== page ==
Study shows agriculture and forestry dominate Alabama economy

February 13, 2013 by Jim Langcuster

(Phys.org)—Agriculture and forestry contribute $70.4 billion annually to Alabama's economy and account for 22 percent of the state's workforce, according to a study released today.

"The findings from this study are a powerful tool for our industry," said Leigha Cauthen, executive director of the Alabama Agribusiness Council. "This research highlights the importance of agriculture to our state's economy by providing reliable and credible facts we can use as advocates for the state's farmers, agribusinesses and rural landowners."

The report titled "Economic Impacts of Alabama's Agricultural, Forestry, and Related Industries" was a collaborative effort of the Agribusiness Council, Alabama Cooperative Extension System, Auburn University and other businesses and organizations. It revealed that, in addition to remaining Alabama's largest economic engine, agriculture and forestry are the state's second largest employer.

According to the study, every $1 million in direct sales of Alabama agricultural and timber products generates 10 jobs.

Extension System Director Gary Lemme said the report shows how , education and outreach pay dividends for the state.

"Aside from providing a detailed picture of this sector of Alabama's economy, the study's findings also underscore the strong case for continued investment in agriculture and forestry," Lemme said.

Timber production and processing lead all farm and forestry sectors in economic impact, generating $21.4 billion annually and employing 122,020 Alabamians. Poultry and eggs top traditional farm commodities in production and processing with $15.1 billion in economic impact and 86,237 jobs.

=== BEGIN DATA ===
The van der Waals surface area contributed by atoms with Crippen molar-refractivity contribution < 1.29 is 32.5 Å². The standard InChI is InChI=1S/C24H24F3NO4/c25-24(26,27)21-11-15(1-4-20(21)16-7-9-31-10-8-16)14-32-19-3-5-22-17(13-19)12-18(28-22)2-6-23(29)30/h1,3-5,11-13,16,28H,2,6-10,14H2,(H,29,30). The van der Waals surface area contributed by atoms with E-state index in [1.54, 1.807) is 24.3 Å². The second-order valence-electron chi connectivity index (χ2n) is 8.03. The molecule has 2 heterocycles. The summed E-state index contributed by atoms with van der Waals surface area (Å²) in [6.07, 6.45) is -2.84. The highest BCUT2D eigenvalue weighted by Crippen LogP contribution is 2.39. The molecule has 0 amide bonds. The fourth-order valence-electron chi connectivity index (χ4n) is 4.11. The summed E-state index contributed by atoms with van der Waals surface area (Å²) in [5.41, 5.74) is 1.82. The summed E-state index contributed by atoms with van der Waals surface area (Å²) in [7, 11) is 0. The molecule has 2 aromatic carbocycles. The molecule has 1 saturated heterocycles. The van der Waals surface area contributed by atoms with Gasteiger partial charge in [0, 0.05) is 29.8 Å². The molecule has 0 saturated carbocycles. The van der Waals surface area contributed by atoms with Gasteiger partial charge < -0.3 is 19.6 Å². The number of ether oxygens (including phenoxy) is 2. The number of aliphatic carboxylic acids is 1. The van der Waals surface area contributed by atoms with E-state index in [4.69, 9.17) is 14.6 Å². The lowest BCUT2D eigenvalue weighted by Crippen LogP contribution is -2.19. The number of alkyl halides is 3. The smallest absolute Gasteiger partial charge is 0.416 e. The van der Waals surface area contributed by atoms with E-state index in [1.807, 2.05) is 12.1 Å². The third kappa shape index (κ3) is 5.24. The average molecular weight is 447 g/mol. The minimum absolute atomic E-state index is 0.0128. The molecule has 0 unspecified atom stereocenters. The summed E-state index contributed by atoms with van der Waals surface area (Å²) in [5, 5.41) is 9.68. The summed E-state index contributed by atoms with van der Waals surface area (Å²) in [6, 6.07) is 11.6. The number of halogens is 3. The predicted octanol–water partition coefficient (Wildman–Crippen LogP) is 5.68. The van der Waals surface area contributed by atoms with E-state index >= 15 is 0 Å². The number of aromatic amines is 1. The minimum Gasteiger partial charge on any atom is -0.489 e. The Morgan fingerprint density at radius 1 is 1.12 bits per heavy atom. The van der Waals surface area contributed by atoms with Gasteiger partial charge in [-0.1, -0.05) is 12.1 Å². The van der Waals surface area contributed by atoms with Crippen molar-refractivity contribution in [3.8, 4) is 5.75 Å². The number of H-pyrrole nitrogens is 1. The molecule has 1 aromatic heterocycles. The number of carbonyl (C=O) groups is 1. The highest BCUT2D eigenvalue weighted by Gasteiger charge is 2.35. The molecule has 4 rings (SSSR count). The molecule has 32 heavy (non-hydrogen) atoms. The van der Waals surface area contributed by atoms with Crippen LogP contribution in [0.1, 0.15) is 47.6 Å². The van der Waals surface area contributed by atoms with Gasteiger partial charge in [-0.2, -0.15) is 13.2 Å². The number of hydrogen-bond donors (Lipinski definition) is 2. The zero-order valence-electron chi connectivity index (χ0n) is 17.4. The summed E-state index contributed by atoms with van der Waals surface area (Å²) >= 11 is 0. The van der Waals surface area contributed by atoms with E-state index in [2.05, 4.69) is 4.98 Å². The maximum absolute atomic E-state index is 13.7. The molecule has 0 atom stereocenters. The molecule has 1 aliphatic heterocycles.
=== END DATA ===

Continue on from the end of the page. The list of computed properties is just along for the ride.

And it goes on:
Alabama's other top crops, in order of , are: greenhouse, nursery and floriculture; ; cotton; and soybean, corn and .

The study also examined commodities unique to Alabama's economy, including peanuts and catfish. Peanuts contribute $211.4 million annually to Alabama's economy and 2,046 jobs. Catfish accounts for $158.2 million and 5,829 jobs.

"We produce and process a wide diversity of products that not only are consumed here in Alabama but are exported to every corner of the world," Lemme said. "The main goal of the study is to demonstrate the enormous and often understated presence of this sector, its enduring influence and, most important of all, its immense potential to all Alabamians and public policy officials."

Explore further: Agriculture's impact far more than economic, study says

Related Stories

Agriculture's impact far more than economic, study says

June 25, 2008

Agriculture is important, of course, for generating jobs and income. But it has a host of non-economic benefits, too, according to a Cornell study that asked New Yorkers about the value of local agriculture.

Livestock industry beefs up Illinois's economy

May 29, 2012

A recent report conducted by the University of Illinois provides an economic snapshot of the current state of the livestock industry, giving the Illinois livestock industry data to back up their importance to the state. The ...

Recommended for you

French teen finds 560,000 year-old tooth (Update)

July 28, 2015

A 16-year-old French volunteer archaeologist has found an adult tooth dating back around 560,000 years in southwestern France, in what researchers hailed as a "major discovery" Tuesday.

0 comments

Please sign in to add a comment. Registration is free, and takes less than a minute. Read more

Click here to reset your password.
Sign in to get notified via email when new comments are made.